Max Wolf Valerio on “Gender-Queer”

The following is taken from a brief Face Book exchange I had with Max yesterday. I edited two notes together and broke it into a couple of paragraphs.

Max Valerio is the author of  The Testosterone Files: My Hormonal and Social Transformation from Female to Male

Which may be found at Amazon or Google Books

A number of years ago I went to the Forward Motion Conference in Burbank at the time I was friends with several brothers as well as academics who were going to attend the conference and I was give a discount to go due to my having played a role in the early transsexual movement.

Prior to this I had listened to some activist talk and talk about some sort of united transgender community.

Now I have never shrunk from doing movement grunt work, passing out leaflets, collecting petition signatures etc.

For several years I had been trying to increase the number of transsexual and transgender people who would march as TS/TG people in the Pride Day Parade and year after year no matter how many leaflets I handed out the same dozen or so people would show up., put on their transsexual Menace t-shirts and trudge down Santa Monica Blvd.

I was asking, “Where is the ‘community’?”

At the conference I got the answer.  There isn’t one community there are many communities and the T to Male communities have the same sorts of arguments although not as publicly as T to F people have.

This has left many post-transsexual people saying we were better off before the construction of this fictitious umbrella.  Other are asking why are we being lumped in with gay and lesbian folks when we are straight.  I don’t know about T to M gay men but a lot of T to F lesbians would be quite happy to just be part of the lesbian community and not have the transgender community claim them.

I highly recommend Max’s book, it is one of those memoirs that takes the telling of the story deeper than many of the earlier books.

From Max:

“I do agree here and watched in the 90’s, with some trepidation as the decision was made to go and bond with the LGB political agenda for solidarity and “numbers”. Really, this strategy does have its limitations and in some ways is somewhat beside the point.

While we can certainly ally ourselves with LGB people, we are not the same and our concerns are necessarily different. Because of this, we get swept under the rug and are also, pushed to “queer gender” in order to remain “queer”. Unless we are indeed LGB in orientation, “queer” is beside the point. And, these people are queer in orientation, but not in gender identity, they are usually binary.

Medically transitioned transsexuals necessarily violate the PC norm of “tearing down the binary” by our very existence. We must “believe” or understand biological sex as well, biological to one degree or another and not entirely socially constructed since we do radically alter our biological sex from birth to the one opposite our birth sex. I mean, if we really believed that “gender” was socially constructed entirely and that sex and gender were interchangeable terms (as they’ve become) WHY would we ever do this?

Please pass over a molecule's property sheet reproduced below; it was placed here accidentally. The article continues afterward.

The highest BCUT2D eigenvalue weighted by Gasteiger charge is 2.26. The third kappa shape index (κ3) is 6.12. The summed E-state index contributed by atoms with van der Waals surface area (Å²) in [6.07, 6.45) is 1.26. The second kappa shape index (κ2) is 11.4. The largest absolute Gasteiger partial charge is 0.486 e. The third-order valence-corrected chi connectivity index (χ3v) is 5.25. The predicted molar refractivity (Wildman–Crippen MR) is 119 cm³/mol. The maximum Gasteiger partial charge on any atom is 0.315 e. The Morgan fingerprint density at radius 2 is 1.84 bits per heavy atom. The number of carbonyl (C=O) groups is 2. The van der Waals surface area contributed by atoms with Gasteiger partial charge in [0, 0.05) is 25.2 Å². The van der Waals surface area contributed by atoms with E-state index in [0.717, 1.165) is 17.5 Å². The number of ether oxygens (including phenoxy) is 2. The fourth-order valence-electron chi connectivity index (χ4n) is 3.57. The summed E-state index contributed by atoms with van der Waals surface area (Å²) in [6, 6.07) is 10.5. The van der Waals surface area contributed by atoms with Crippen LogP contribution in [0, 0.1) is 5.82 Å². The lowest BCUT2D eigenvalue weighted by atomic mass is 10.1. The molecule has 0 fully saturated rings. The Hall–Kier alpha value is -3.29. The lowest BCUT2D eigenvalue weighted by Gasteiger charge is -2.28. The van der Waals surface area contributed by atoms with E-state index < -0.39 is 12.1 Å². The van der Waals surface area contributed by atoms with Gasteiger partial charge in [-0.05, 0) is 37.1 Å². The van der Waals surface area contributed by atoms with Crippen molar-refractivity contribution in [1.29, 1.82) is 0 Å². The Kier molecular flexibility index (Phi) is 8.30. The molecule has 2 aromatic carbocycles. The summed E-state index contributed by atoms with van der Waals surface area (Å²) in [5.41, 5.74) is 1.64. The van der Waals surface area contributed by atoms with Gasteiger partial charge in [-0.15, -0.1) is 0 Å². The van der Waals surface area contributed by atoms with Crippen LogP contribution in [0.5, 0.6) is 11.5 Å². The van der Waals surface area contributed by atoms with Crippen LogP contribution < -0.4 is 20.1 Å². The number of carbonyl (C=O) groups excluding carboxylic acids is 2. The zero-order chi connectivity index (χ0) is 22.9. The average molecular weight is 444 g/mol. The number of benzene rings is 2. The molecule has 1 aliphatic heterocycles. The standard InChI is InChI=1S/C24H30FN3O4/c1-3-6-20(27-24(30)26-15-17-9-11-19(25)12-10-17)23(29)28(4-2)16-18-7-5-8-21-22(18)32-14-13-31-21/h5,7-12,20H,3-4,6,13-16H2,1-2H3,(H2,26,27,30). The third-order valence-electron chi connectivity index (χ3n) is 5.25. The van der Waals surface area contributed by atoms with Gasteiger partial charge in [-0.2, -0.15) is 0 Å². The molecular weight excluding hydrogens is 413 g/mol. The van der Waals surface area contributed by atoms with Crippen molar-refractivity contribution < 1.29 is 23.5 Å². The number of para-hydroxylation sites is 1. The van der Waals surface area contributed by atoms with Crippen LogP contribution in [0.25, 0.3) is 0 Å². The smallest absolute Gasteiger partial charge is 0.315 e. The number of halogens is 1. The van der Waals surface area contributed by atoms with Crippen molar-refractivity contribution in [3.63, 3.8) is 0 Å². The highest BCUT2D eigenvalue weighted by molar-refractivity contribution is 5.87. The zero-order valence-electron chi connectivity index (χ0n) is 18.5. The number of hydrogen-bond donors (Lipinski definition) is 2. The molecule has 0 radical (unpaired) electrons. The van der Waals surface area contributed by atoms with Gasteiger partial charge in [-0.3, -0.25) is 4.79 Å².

This is the large contradiction that Queer politics smells and why they distrust us intrinsically. And, they are right to because no amount of covering up from Bornstein is going to change the fact that she went to drastic measures to alter her biology to a female form. Her pose appears inauthentic and strikes other trans people (like myself) as mere pandering to “Gay Inc.” for acceptance and well, generous fees for public appearances. And, this stance ultimately does not suit the needs of the majority of transsexual people, who merely wish to live as men or women as the case may be and most definitely not as BOTH or worse, a “queer gender fuck” version of the sex they were born into. Some of us are not hooked into appearing “transgressive” and this is not our life project. I’ve been saying this for so long, I am worn out.
I do feel passionately about this issue and now and again I get involved but I have to admit after almost 22 years of this, I feel burned out. Well, let’s say, more accurately, 19 years since the first couple years of my transition were not that political and I think the whole “genderqueer” thing started sometime in 1990 or so. It really is a thorn in the side of so many of us transsexuals!

It often seems like more energy is spent by those trying to keep post-SRS people under the umbrella than the people who are voluntarily a part of that umbrella spend fighting to pass laws that would improve their lives.

Equally predictably every time there is a low point in the likelihood of the Transgender Movement passing any laws to their benefit they turn on post-SRS folks and  people with transsexualism (usually women) who don’t want to be part of the transgender collective mind set.

Max’s original posts were regarding Autumn Sandeen’s using Pam’s House Blend to trash Ashley Love

22 Responses to “Max Wolf Valerio on “Gender-Queer””

  1. Andrea B Says:

    This comment on pams house blend is a blatant lie.

    “One cannot separate, for the protection of transsexual people in the workplace, gender identity and gender expression without providing employers a loophole for firing transsexual people early in transition.”

    In all of Europe since the PvS case a transsexual person is protected in law who is intending to, undergoing or who has underwent sex reasignment surgery.

    After that case the European courts made clear that transvestitism was not connected to transsexualism when a transvestite tried to take a court case.

    As for the attacks on Ashley Love. They are way out of line.

  2. quenyar Says: